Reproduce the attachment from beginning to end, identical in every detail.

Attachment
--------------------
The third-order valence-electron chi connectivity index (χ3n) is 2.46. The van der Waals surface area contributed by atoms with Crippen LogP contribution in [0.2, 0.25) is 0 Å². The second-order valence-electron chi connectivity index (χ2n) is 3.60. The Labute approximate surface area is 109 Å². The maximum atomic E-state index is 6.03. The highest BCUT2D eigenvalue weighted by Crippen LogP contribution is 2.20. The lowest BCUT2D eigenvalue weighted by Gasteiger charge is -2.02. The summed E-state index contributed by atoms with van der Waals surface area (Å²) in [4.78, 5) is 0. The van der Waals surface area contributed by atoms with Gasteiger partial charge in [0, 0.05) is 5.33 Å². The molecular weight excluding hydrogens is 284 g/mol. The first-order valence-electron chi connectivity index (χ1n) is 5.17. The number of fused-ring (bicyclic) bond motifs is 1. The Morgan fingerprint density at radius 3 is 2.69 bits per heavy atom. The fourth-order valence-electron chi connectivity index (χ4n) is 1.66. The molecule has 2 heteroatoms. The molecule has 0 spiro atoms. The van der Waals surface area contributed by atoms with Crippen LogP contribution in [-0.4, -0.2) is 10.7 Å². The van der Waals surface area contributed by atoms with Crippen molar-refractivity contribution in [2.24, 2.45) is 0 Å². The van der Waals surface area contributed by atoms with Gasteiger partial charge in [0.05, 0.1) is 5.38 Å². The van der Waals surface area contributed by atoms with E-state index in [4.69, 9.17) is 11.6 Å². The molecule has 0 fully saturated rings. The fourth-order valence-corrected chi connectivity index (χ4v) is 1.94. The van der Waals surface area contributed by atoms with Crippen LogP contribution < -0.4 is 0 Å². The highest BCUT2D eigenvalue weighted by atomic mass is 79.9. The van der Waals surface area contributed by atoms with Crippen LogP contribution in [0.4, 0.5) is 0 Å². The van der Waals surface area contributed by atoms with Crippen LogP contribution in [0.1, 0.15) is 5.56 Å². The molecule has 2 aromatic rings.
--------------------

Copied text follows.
The third-order valence-electron chi connectivity index (χ3n) is 2.46. The van der Waals surface area contributed by atoms with Crippen LogP contribution in [0.2, 0.25) is 0 Å². The second-order valence-electron chi connectivity index (χ2n) is 3.60. The Labute approximate surface area is 109 Å². The maximum atomic E-state index is 6.03. The highest BCUT2D eigenvalue weighted by Crippen LogP contribution is 2.20. The lowest BCUT2D eigenvalue weighted by Gasteiger charge is -2.02. The summed E-state index contributed by atoms with van der Waals surface area (Å²) in [4.78, 5) is 0. The van der Waals surface area contributed by atoms with Gasteiger partial charge in [0, 0.05) is 5.33 Å². The molecular weight excluding hydrogens is 284 g/mol. The first-order valence-electron chi connectivity index (χ1n) is 5.17. The number of fused-ring (bicyclic) bond motifs is 1. The Morgan fingerprint density at radius 3 is 2.69 bits per heavy atom. The fourth-order valence-electron chi connectivity index (χ4n) is 1.66. The molecule has 2 heteroatoms. The molecule has 0 spiro atoms. The van der Waals surface area contributed by atoms with Crippen LogP contribution in [-0.4, -0.2) is 10.7 Å². The van der Waals surface area contributed by atoms with Crippen molar-refractivity contribution in [2.24, 2.45) is 0 Å². The van der Waals surface area contributed by atoms with Gasteiger partial charge in [0.05, 0.1) is 5.38 Å². The van der Waals surface area contributed by atoms with E-state index in [4.69, 9.17) is 11.6 Å². The molecule has 0 fully saturated rings. The fourth-order valence-corrected chi connectivity index (χ4v) is 1.94. The van der Waals surface area contributed by atoms with Crippen LogP contribution < -0.4 is 0 Å². The highest BCUT2D eigenvalue weighted by atomic mass is 79.9. The van der Waals surface area contributed by atoms with Crippen LogP contribution in [0.4, 0.5) is 0 Å². The van der Waals surface area contributed by atoms with Crippen LogP contribution in [0.1, 0.15) is 5.56 Å². The molecule has 2 aromatic rings.